By Alex Heiche
Every performing artist dreams of headlining their own cross-country stadium tour. But to build the popularity to get to that point – or for those who are already there – music festivals are an incredible and often undervalued driver of both exposure and income.
The world of music festivals has come a long way since festivals like Woodstock and Monterey ushered the trend into the United States in the late 60’s. Today, more than 800 festivals take place across the country every year, attracting over 33 million attendees.
Most music festivals focus on one particular type of music, providing up-and-comers in that genre, huge exposure to a massive number of top target, potential fans in one engagement.
Not only will hundreds or thousands of concert-goers get the chance to hear your music on the days of your performances, but the benefits begin months in advance when these music lovers make their plans to attend.
Wanting to get the most out of their pricey multi-day tickets, festival die-hards map out everything from their lodging to their outfits. So, you can bet that they’re going to check out the lineup of festival artists in advance and start streaming your music.
But better yet, these results compound. The drastic uptick in streams from the festival-goers checking out your music will help boost you onto the top of popular playlists for your genre, as well as any playlists that exist for the festival itself.
And the payout continues. Thanks to the impression you made on the audience members during your set, they’ll want to hear your songs again, and will continue to buy and stream your music after the event. Reports have shown that performers see a spike in royalties both at the time of the event and carrying on afterward.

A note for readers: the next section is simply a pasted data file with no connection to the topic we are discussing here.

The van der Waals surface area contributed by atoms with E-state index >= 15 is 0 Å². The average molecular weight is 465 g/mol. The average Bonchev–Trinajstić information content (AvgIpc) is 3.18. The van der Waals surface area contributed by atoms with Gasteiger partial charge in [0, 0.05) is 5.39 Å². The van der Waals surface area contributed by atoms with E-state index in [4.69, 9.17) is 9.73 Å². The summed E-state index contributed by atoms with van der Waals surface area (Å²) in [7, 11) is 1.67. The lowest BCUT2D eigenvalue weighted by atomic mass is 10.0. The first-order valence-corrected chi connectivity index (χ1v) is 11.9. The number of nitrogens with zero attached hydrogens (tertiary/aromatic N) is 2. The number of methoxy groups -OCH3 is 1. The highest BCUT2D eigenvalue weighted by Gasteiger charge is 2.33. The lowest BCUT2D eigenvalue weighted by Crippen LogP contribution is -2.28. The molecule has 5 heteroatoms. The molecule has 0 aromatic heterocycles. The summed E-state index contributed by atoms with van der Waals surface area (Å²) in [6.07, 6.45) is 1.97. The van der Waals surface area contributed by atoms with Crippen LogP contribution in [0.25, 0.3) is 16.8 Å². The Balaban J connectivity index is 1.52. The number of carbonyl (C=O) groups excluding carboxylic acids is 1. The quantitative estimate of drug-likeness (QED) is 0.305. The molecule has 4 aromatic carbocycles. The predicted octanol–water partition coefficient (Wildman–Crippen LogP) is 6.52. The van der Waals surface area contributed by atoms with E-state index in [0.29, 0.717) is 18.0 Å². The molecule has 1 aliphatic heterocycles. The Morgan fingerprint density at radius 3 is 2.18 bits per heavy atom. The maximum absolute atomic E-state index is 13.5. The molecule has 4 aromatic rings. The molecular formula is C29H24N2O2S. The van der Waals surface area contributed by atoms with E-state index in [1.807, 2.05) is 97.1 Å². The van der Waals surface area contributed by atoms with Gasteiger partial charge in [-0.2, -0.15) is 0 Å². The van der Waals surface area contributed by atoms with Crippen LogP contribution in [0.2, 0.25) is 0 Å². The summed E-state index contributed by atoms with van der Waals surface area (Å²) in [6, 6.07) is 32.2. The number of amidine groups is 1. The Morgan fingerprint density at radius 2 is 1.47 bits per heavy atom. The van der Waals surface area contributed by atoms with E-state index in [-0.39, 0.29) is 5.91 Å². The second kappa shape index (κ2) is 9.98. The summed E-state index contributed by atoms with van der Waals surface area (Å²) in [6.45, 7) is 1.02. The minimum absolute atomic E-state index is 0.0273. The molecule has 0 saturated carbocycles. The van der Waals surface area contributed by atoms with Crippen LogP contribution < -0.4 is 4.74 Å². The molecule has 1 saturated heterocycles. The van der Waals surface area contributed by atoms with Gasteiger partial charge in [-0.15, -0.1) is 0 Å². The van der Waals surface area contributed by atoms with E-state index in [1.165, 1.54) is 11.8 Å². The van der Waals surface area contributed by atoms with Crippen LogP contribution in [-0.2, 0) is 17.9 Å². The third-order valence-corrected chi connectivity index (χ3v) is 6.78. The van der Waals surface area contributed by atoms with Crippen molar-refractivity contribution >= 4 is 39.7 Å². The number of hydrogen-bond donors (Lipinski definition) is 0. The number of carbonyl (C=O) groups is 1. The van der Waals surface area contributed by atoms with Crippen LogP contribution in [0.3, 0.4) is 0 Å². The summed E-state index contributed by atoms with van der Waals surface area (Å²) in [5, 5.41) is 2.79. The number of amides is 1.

For example, following the One Love Manchester benefit concert, Ariana Grande, Coldplay and Oasis all saw huge sales boosts post-event, as high as a 577 percent increase on some songs.
Well-established performers may scoff at the idea of performing at festivals for a lower fee, rather than focusing on the big paydays that doing their own tour provides. But the immense, long-term value of festival performances applies to headliners, just as much as it does for newbies.
Who would turn down an extra boost in streams and subsequent royalties? What about the opportunity to reach thousands of potential new fans of yours and other’s genres? Or the chance to further solidify yourself with your existing fanbase by participating in their favorite event?
Like it or not, festivals have become the newest form of valuable marketing in the music business – for both your latest album and your brand overall.
Not to mention, festivals are an excellent place to connect with other like-minded musicians and industry professionals, which could lead to new and fruitful connections when these contacts are exposed to your music, possibly for the first time.
So, as you’re planning your bookings and tour stops for the coming year, do not overlook festivals. While they are a fun weekend for fans, they have also become the newest necessity for musicians looking to stay ahead of the curve.
Some festivals still to come this season:
Headliners: The Killers, The Avett Brothers, Anderson. Paak, Nelly, Midland, Snakehips
Where: Louisville, Kentucky
When: July 12-14
Headliners: Childish Gambino, Ariana Grande, Twenty One Pilots, The Strokes
Where: Grand Park, Chicago
When: AUG 1-4
Headliners: Slipknot, Blink-182, Tool, Korn, Rob Zombie, Staind
Where: Sacramento, California
When: October 11-13
LIVE ON THE GREEN
Headliners: Gary Clark Jr., Grace Potter, O.A.R., Lake Street Dive, St. Paul & The Broken Bones
Where: Nashville, Tennessee
When: August 15-22
Headliners: Joe Russo’s Almost Dead, Trey Anastasio Band, Tedeschi Trucks Band, Bob Weir
Where: Arlington, Virginia
When: August 22-25
Alex Heiche is the CEO and founder of Sound Royalties, a company working to transform the way that music professionals fund their creativity.